- 1Movement, or a tendency to move, towards a centre of gravity, as in the falling of bodies to the earth.More example sentences
- He introduced this in 1817 in his study of a problem of Kepler of determining the motion of three bodies moving under mutual gravitation.
- Aristotle's notion of the motion of bodies impeded understanding of gravitation for a long time.
- Newton had deduced from his theory of gravitation that the Earth would be flattened at the poles.
- 1.1 Physics The force responsible for gravitation; gravity.More example sentences
- When the twentieth century began we knew of only two types of natural force: gravitation and the intertwined influence of electricity and magnetism.
- We know of four forces in nature: gravitation, electromagnetism, and the strong and weak nuclear forces.
- No longer able to withstand the force of its own gravitation, the core collapses.
- 2Movement towards or attraction to something: this recent gravitation towards the ContinentMore example sentences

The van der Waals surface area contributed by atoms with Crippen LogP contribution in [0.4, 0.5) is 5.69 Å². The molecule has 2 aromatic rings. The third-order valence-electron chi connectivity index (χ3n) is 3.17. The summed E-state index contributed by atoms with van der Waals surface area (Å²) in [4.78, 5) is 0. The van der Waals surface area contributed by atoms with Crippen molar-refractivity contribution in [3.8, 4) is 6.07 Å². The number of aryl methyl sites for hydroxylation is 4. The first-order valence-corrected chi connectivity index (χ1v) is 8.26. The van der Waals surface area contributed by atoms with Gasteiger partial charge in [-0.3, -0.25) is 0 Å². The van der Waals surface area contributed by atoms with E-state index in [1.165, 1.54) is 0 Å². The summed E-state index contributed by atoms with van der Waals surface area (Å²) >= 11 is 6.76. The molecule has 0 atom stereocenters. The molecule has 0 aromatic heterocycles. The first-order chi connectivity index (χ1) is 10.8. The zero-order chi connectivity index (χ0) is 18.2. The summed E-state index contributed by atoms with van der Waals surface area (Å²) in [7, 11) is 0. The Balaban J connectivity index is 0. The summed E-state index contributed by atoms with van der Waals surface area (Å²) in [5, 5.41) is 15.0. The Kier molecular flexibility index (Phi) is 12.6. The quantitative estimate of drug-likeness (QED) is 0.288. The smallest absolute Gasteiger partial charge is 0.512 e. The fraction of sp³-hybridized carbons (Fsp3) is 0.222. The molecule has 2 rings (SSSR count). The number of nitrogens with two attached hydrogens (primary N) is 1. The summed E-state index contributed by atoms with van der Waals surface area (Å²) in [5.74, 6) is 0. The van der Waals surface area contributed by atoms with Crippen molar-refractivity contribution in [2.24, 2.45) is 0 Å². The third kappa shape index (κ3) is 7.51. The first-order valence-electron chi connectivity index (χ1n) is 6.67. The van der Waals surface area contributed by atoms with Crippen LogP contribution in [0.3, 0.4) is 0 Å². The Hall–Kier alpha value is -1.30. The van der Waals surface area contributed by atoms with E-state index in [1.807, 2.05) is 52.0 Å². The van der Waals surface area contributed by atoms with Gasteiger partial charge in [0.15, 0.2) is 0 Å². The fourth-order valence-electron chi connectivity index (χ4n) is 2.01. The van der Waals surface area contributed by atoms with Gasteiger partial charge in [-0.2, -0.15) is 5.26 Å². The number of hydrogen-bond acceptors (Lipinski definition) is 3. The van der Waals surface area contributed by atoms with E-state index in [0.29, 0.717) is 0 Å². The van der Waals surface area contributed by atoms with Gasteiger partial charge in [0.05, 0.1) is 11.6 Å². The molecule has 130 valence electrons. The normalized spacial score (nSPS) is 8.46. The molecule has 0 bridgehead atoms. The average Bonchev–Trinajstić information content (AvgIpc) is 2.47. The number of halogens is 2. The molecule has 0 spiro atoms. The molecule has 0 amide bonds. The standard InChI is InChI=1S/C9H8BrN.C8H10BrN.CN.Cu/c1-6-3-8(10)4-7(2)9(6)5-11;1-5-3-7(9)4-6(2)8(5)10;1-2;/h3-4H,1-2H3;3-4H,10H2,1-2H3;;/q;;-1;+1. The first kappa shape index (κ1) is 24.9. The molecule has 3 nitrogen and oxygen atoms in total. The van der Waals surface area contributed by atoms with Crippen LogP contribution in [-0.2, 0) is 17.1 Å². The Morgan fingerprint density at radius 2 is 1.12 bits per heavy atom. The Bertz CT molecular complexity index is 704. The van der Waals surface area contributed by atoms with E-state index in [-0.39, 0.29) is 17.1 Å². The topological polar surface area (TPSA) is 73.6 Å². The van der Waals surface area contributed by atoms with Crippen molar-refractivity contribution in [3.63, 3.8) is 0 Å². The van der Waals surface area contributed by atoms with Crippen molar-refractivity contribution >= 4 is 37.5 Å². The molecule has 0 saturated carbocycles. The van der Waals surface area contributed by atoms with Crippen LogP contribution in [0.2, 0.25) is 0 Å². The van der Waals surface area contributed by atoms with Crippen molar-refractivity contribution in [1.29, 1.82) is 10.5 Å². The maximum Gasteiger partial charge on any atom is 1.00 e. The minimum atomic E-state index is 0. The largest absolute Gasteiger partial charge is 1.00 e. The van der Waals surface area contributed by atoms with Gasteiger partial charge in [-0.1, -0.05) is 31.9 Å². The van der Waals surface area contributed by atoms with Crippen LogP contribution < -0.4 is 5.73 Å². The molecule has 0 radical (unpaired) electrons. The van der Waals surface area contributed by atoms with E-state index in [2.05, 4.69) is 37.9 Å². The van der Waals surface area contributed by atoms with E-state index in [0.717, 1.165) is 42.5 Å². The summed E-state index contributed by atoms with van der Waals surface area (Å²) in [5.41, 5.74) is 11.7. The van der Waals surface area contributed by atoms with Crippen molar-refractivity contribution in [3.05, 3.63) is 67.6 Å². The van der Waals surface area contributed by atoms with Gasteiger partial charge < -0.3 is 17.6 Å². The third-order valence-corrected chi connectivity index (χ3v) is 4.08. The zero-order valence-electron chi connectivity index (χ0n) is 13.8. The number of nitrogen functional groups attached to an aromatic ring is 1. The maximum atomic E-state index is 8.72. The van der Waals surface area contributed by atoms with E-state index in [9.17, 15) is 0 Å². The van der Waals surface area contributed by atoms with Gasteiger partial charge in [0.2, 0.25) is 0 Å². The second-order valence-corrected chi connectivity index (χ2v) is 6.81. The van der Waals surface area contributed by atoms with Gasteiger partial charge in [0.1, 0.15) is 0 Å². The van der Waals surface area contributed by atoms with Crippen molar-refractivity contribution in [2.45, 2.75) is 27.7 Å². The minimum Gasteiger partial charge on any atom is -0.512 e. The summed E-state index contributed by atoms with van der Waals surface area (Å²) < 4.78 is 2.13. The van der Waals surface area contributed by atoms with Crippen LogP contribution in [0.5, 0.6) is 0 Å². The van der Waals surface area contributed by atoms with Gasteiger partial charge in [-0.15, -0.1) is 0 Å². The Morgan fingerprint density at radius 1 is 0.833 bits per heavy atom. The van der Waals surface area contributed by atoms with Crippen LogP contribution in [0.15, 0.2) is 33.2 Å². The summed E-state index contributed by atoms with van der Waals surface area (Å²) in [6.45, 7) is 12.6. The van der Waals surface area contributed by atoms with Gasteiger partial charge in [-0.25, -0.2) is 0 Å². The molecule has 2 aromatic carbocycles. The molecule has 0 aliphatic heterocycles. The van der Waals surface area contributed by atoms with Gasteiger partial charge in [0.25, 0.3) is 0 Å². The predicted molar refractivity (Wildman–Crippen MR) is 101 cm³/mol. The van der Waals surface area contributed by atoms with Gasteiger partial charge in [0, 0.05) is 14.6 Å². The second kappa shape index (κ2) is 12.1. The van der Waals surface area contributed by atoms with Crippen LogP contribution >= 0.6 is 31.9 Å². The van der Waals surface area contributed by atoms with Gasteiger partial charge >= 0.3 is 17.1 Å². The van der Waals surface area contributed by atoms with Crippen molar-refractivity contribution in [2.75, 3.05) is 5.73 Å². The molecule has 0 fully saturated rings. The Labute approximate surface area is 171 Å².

- According to many experts, however, the move is both a symptom of changing retail trends and a long expected gravitation towards the store's natural born market.
- Her gravitation towards Italy and Italian culture functions as a kind replacement for the personal and cultural decimation she has witnessed as the daughter and niece of Holocaust victims.
- It's almost as though we believe our society is caught up in some kind of unstoppable gravitation towards more consumption, more production, more alienation.
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- Such a computer program may be complicated, but basically it uses the simple gravitational theory of Isaac Newton.
- In walking, kinetic energy is converted to gravitational potential energy and back again, as in a pendulum.
- The bosons projected to mediate the gravitational force have not yet been observed.
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- They talked about neutron stars and gravitationally collapsed objects, which at the time were still conjectures.
- Matter and radiation are gravitationally attractive, so in a maximally symmetric spacetime filled with matter, the gravitational force will inevitably cause any lumpiness in the matter to grow and condense.
- For example, there doesn't seem to be enough visible matter in the form of stars and interstellar gas to hold most galaxies together gravitationally.
mid 17th century: from modern Latin gravitatio(n-), from the verb gravitare (see gravitate).
More definitions of gravitationDefinition of gravitation in:
- The US English dictionary